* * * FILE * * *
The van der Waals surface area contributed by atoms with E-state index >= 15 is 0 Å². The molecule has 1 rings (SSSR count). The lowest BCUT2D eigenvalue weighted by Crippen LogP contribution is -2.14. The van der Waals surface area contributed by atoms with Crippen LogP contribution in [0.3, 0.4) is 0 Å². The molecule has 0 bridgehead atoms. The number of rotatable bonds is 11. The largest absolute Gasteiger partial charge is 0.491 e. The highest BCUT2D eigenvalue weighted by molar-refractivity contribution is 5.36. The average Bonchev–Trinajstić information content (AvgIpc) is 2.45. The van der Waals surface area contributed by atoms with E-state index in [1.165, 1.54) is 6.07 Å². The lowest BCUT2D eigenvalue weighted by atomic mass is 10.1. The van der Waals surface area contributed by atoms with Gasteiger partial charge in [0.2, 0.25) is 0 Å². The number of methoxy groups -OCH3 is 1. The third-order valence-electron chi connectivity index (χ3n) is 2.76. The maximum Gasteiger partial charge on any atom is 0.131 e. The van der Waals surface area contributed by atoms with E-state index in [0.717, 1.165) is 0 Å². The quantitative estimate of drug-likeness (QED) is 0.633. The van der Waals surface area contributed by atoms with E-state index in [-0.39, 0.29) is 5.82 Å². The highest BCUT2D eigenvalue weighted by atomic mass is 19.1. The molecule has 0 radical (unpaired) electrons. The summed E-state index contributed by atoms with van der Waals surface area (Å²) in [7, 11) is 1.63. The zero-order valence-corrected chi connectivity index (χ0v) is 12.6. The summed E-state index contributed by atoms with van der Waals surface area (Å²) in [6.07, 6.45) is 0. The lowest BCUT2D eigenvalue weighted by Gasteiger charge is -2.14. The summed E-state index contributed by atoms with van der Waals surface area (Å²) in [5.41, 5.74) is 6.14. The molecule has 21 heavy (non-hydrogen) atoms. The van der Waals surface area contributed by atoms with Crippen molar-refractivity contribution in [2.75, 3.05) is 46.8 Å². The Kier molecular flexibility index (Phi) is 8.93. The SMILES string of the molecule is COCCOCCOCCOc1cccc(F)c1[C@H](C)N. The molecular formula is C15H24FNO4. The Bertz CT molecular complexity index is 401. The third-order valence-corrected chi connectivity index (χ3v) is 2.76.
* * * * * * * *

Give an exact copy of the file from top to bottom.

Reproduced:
The van der Waals surface area contributed by atoms with E-state index >= 15 is 0 Å². The molecule has 1 rings (SSSR count). The lowest BCUT2D eigenvalue weighted by Crippen LogP contribution is -2.14. The van der Waals surface area contributed by atoms with Crippen LogP contribution in [0.3, 0.4) is 0 Å². The molecule has 0 bridgehead atoms. The number of rotatable bonds is 11. The largest absolute Gasteiger partial charge is 0.491 e. The highest BCUT2D eigenvalue weighted by molar-refractivity contribution is 5.36. The average Bonchev–Trinajstić information content (AvgIpc) is 2.45. The van der Waals surface area contributed by atoms with E-state index in [1.165, 1.54) is 6.07 Å². The lowest BCUT2D eigenvalue weighted by atomic mass is 10.1. The van der Waals surface area contributed by atoms with Gasteiger partial charge in [0.2, 0.25) is 0 Å². The number of methoxy groups -OCH3 is 1. The third-order valence-electron chi connectivity index (χ3n) is 2.76. The maximum Gasteiger partial charge on any atom is 0.131 e. The van der Waals surface area contributed by atoms with E-state index in [0.717, 1.165) is 0 Å². The quantitative estimate of drug-likeness (QED) is 0.633. The van der Waals surface area contributed by atoms with E-state index in [-0.39, 0.29) is 5.82 Å². The highest BCUT2D eigenvalue weighted by atomic mass is 19.1. The molecule has 0 radical (unpaired) electrons. The summed E-state index contributed by atoms with van der Waals surface area (Å²) in [7, 11) is 1.63. The zero-order valence-corrected chi connectivity index (χ0v) is 12.6. The summed E-state index contributed by atoms with van der Waals surface area (Å²) in [6.07, 6.45) is 0. The lowest BCUT2D eigenvalue weighted by Gasteiger charge is -2.14. The summed E-state index contributed by atoms with van der Waals surface area (Å²) in [5.41, 5.74) is 6.14. The molecule has 21 heavy (non-hydrogen) atoms. The van der Waals surface area contributed by atoms with Crippen molar-refractivity contribution in [2.75, 3.05) is 46.8 Å². The Kier molecular flexibility index (Phi) is 8.93. The SMILES string of the molecule is COCCOCCOCCOc1cccc(F)c1[C@H](C)N. The molecular formula is C15H24FNO4. The Bertz CT molecular complexity index is 401. The third-order valence-corrected chi connectivity index (χ3v) is 2.76.